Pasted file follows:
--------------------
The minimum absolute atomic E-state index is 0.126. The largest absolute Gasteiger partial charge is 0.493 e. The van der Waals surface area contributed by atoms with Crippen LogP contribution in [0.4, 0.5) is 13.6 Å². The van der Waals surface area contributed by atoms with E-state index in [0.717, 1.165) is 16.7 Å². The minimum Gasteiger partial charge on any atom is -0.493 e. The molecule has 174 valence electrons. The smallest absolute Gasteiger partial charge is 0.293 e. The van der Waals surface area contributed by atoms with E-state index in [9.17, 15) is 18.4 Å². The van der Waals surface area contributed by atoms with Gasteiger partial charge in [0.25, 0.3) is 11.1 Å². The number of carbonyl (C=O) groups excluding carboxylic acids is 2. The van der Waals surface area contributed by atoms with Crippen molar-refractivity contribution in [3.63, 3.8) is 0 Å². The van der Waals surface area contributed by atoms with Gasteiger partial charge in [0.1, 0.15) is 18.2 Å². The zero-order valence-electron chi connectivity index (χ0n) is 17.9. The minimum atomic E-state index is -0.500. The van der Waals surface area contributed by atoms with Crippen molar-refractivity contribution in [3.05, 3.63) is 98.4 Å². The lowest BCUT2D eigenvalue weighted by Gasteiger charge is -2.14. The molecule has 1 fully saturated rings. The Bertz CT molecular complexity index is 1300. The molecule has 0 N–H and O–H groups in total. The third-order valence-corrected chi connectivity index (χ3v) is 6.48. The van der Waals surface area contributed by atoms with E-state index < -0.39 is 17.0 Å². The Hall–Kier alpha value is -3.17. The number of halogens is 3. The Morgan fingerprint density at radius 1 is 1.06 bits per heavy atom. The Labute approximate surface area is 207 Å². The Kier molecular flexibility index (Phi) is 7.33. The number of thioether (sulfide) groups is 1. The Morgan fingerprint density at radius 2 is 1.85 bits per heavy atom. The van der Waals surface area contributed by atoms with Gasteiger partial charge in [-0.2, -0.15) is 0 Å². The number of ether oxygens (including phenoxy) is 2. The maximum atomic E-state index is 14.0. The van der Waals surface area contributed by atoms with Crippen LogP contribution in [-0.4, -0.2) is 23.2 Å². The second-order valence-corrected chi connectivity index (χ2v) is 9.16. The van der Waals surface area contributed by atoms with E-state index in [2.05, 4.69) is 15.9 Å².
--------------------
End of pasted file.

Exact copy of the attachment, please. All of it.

The minimum absolute atomic E-state index is 0.126. The largest absolute Gasteiger partial charge is 0.493 e. The van der Waals surface area contributed by atoms with Crippen LogP contribution in [0.4, 0.5) is 13.6 Å². The van der Waals surface area contributed by atoms with E-state index in [0.717, 1.165) is 16.7 Å². The minimum Gasteiger partial charge on any atom is -0.493 e. The molecule has 174 valence electrons. The smallest absolute Gasteiger partial charge is 0.293 e. The van der Waals surface area contributed by atoms with E-state index in [9.17, 15) is 18.4 Å². The van der Waals surface area contributed by atoms with Gasteiger partial charge in [0.25, 0.3) is 11.1 Å². The number of carbonyl (C=O) groups excluding carboxylic acids is 2. The van der Waals surface area contributed by atoms with Crippen molar-refractivity contribution in [3.63, 3.8) is 0 Å². The van der Waals surface area contributed by atoms with Gasteiger partial charge in [0.1, 0.15) is 18.2 Å². The zero-order valence-electron chi connectivity index (χ0n) is 17.9. The minimum atomic E-state index is -0.500. The van der Waals surface area contributed by atoms with Crippen molar-refractivity contribution in [3.05, 3.63) is 98.4 Å². The lowest BCUT2D eigenvalue weighted by Gasteiger charge is -2.14. The molecule has 1 fully saturated rings. The Bertz CT molecular complexity index is 1300. The molecule has 0 N–H and O–H groups in total. The third-order valence-corrected chi connectivity index (χ3v) is 6.48. The van der Waals surface area contributed by atoms with E-state index < -0.39 is 17.0 Å². The Hall–Kier alpha value is -3.17. The number of halogens is 3. The Morgan fingerprint density at radius 1 is 1.06 bits per heavy atom. The Labute approximate surface area is 207 Å². The Kier molecular flexibility index (Phi) is 7.33. The number of thioether (sulfide) groups is 1. The Morgan fingerprint density at radius 2 is 1.85 bits per heavy atom. The van der Waals surface area contributed by atoms with Gasteiger partial charge in [-0.2, -0.15) is 0 Å². The number of ether oxygens (including phenoxy) is 2. The maximum atomic E-state index is 14.0. The van der Waals surface area contributed by atoms with Crippen LogP contribution in [-0.4, -0.2) is 23.2 Å². The second-order valence-corrected chi connectivity index (χ2v) is 9.16. The van der Waals surface area contributed by atoms with E-state index in [2.05, 4.69) is 15.9 Å².